Bladder Cancer Detection
Bladder Cancer Detection
Bela Denes (Urologist) gives expert video advice on: At what age should I start getting screened for bladder cancer?; Is blood in the urine always an indication of bladder cancer? and more...
At what age should I start getting screened for bladder cancer?
It depends on whether you smoke or not, it depends on what you do, and what your chemical exposure is. Unless you are at risk based on those risk factors, there is no recommended screening age currently. Bladder cancer is generally a disease of middle and later ages, although it can occur even in early adulthood and the late teenage years. As part of a good health program, annual checkups that you start to have when youre 40-45, 50, a urinalysis should be part of that examination to check for bladder infections, to check for protein in the urine which may indicate kidney disease, to check for sugar in the urine which may be a sign of diabetes, and also to check for blood in the urine, which may be a sign of bladder cancer. Specifically, there are no strong set screening recommendations for bladder cancer, except for high risk individuals.
How will my doctor make a bladder cancer diagnosis?
Bladder cancer, today, is typically diagnosed by an examination called a cystoscope or cystoscopic examination. This is an actual direct visualization of the inside of the bladder. It is done, in this country, in the doctors office or in the doctors clinic. It is a very quick examination. It is a minimally-uncomfortable examination with the scopes that we have today. The scopes that we have today are small-caliber, and they're flexible. The examination generally takes anywhere from three to ten minutes, and within that span of time, the doctor with have a thorough look at all parts of lower urinary tract and bladder, as well as the urethra, and look for the source of bleeding, and should be able to identify a tumor if there is one there.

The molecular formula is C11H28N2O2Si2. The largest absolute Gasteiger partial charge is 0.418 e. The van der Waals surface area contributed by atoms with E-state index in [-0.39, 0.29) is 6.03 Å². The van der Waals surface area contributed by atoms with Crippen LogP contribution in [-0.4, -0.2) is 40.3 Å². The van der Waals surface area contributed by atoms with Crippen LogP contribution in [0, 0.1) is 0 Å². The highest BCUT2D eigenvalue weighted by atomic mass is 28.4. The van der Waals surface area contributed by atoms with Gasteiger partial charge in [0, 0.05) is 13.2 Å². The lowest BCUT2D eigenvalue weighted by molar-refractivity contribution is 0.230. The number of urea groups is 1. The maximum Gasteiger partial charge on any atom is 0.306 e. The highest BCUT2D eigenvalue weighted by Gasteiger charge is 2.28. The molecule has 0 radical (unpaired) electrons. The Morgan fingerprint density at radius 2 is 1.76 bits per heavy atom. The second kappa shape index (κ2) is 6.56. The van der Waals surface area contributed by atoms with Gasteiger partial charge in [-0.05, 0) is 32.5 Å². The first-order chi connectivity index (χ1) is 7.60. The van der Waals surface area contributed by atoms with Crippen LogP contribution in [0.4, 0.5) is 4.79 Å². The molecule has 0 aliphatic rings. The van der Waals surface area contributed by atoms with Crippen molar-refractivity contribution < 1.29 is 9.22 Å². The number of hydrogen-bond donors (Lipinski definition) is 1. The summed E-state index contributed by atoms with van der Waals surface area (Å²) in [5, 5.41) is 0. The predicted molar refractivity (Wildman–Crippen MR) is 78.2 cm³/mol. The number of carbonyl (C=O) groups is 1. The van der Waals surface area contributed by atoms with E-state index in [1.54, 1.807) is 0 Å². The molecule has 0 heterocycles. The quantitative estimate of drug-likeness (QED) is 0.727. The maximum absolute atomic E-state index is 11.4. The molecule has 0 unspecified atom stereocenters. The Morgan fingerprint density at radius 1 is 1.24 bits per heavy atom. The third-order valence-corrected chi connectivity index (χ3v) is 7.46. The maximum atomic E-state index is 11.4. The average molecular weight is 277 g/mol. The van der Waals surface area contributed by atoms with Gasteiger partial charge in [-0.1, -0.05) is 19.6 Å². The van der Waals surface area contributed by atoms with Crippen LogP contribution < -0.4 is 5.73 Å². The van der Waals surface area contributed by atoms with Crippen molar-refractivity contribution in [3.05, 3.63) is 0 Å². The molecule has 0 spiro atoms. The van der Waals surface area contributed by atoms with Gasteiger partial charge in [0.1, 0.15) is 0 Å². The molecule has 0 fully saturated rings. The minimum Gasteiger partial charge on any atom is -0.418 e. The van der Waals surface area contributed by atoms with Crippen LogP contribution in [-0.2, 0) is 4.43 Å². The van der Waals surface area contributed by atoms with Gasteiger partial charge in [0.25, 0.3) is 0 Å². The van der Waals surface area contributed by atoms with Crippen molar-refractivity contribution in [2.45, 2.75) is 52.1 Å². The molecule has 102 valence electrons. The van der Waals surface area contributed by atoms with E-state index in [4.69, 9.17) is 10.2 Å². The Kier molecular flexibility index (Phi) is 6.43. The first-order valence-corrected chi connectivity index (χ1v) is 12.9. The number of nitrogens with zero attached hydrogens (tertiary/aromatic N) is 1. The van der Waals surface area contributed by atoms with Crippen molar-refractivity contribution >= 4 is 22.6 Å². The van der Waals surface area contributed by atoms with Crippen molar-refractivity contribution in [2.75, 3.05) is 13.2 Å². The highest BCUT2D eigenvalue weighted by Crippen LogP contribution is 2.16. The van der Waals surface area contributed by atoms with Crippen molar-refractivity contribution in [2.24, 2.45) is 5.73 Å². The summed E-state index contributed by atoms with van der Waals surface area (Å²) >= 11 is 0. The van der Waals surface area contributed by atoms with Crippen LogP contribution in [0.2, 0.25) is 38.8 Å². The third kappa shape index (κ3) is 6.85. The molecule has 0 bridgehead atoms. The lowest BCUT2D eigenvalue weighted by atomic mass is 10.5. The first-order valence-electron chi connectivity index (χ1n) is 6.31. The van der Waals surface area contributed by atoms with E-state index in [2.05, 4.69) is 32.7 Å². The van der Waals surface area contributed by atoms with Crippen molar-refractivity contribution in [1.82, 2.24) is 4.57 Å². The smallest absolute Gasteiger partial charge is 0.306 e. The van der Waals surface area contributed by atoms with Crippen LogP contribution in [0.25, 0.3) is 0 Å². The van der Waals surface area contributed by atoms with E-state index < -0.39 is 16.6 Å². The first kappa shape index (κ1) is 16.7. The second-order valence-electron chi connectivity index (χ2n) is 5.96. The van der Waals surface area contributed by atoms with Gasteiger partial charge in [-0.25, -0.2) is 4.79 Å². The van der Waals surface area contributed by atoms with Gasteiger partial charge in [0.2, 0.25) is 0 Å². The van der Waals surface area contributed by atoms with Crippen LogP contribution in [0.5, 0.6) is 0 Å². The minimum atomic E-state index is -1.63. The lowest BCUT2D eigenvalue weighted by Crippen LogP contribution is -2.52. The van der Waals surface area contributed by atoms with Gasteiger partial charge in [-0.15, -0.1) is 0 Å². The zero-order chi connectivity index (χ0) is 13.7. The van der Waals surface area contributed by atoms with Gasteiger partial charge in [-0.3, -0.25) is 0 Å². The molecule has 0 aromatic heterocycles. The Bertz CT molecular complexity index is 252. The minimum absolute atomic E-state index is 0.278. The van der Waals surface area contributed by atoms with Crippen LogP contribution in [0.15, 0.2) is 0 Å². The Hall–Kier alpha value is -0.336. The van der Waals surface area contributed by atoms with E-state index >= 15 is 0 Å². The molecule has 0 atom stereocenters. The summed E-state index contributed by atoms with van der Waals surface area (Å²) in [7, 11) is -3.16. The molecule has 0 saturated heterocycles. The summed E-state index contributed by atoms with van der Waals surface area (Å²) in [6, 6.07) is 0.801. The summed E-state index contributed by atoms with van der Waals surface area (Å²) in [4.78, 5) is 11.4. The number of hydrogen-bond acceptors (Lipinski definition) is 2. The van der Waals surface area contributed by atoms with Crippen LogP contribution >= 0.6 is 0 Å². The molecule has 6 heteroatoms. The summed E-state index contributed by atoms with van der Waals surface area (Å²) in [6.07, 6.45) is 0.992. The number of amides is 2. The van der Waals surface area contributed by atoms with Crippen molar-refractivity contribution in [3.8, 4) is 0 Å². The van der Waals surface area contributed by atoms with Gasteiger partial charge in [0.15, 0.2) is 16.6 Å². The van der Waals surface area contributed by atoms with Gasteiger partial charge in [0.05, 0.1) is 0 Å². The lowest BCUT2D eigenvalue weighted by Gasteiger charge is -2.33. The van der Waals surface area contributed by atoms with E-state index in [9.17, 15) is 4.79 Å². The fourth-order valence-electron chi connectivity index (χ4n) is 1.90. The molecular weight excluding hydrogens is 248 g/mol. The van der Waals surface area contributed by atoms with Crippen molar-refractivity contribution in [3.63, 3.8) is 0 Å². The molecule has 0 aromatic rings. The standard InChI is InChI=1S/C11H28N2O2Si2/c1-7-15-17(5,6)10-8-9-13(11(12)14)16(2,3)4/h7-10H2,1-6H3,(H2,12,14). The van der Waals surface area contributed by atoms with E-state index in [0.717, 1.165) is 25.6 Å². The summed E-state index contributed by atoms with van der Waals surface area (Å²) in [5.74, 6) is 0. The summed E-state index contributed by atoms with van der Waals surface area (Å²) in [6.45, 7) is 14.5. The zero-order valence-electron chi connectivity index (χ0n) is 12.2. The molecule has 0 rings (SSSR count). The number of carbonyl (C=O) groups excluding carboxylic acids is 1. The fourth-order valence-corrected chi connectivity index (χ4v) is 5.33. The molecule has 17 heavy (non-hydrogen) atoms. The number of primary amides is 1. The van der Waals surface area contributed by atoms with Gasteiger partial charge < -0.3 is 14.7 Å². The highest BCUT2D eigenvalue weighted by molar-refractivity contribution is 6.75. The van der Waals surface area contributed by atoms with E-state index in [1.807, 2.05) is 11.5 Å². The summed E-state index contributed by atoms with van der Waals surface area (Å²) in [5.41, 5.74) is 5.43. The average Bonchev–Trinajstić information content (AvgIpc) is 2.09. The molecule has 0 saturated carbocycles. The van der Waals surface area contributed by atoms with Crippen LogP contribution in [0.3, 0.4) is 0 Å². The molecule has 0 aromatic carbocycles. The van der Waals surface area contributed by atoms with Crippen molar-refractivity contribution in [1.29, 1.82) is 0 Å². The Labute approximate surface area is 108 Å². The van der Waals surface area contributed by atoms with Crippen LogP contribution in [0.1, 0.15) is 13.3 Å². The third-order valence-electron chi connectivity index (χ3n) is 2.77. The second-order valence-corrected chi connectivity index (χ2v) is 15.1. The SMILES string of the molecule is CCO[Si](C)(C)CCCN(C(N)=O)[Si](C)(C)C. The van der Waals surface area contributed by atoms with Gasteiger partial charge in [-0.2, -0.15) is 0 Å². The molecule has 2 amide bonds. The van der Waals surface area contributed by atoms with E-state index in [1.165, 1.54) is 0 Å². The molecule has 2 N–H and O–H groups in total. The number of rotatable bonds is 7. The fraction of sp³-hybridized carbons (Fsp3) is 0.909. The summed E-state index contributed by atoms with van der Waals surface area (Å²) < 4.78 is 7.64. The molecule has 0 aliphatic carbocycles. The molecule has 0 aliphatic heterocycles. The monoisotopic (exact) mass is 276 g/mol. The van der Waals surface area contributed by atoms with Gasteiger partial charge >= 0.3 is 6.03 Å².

What is 'hematuria'?
Hematuria is the medical term that refers to blood in the urine. Hematuria can be gross, which means it's visible to the naked eye. It can also be called macroscopic, large size or microscopic. One that is not visible to the naked eye, but only detected either under microscopic examinations of the urine or detection by a districreagent.
Is blood in the urine always an indication of bladder cancer?
No, it's not. In fact, most patients who have blood in the urine generally do not have bladder cancer. There are many other causes of blood in the urine, from kidney stones, which are much more common than bladder cancer, whether they are in the kidney, the ureter or the bladder; kidney cancer, or renal cell carcinoma, which is not related to bladder cancer can present with blood in the urine. There are congenital malformations, and also developmental abnormalities of the kidney such as cystic malformation of the kidney that can be associated with blood in the urine. And finally, there are lots of patients today who take blood thinners because to lower their risk of either cardiovascular disease, heart attack or stroke, who are on long-term anticoagulants. These anticoagulant levels need to be monitored generally on a every 2-week to once a month basis. And often if theyre not monitored closely, the blood will become too thin and patients will present with blood in the urine as a sign not that they have a urinary tract problem but that their anticoagulant needs to be adjusted.